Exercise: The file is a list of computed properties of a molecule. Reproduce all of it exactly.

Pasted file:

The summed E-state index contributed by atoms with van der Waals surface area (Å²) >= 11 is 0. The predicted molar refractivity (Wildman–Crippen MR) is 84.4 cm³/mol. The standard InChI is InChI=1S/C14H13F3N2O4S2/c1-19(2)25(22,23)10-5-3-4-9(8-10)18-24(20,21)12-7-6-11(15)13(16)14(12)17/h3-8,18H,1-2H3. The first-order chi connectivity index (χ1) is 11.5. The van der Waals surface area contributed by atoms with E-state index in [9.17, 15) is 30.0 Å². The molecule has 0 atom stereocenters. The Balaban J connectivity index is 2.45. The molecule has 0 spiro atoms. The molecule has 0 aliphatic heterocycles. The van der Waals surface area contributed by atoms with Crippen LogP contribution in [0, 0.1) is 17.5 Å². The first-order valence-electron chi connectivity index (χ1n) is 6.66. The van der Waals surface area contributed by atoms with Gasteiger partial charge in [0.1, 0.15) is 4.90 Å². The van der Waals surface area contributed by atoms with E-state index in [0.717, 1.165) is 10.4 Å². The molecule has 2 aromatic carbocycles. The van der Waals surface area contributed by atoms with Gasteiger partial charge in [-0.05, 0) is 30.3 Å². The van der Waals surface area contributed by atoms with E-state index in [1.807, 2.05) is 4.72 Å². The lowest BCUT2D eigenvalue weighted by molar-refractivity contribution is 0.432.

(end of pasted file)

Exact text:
The summed E-state index contributed by atoms with van der Waals surface area (Å²) >= 11 is 0. The predicted molar refractivity (Wildman–Crippen MR) is 84.4 cm³/mol. The standard InChI is InChI=1S/C14H13F3N2O4S2/c1-19(2)25(22,23)10-5-3-4-9(8-10)18-24(20,21)12-7-6-11(15)13(16)14(12)17/h3-8,18H,1-2H3. The first-order chi connectivity index (χ1) is 11.5. The van der Waals surface area contributed by atoms with E-state index in [9.17, 15) is 30.0 Å². The molecule has 0 atom stereocenters. The Balaban J connectivity index is 2.45. The molecule has 0 spiro atoms. The molecule has 0 aliphatic heterocycles. The van der Waals surface area contributed by atoms with Crippen LogP contribution in [0, 0.1) is 17.5 Å². The first-order valence-electron chi connectivity index (χ1n) is 6.66. The van der Waals surface area contributed by atoms with Gasteiger partial charge in [0.1, 0.15) is 4.90 Å². The van der Waals surface area contributed by atoms with E-state index in [0.717, 1.165) is 10.4 Å². The molecule has 2 aromatic carbocycles. The van der Waals surface area contributed by atoms with Gasteiger partial charge in [-0.05, 0) is 30.3 Å². The van der Waals surface area contributed by atoms with E-state index in [1.807, 2.05) is 4.72 Å². The lowest BCUT2D eigenvalue weighted by molar-refractivity contribution is 0.432.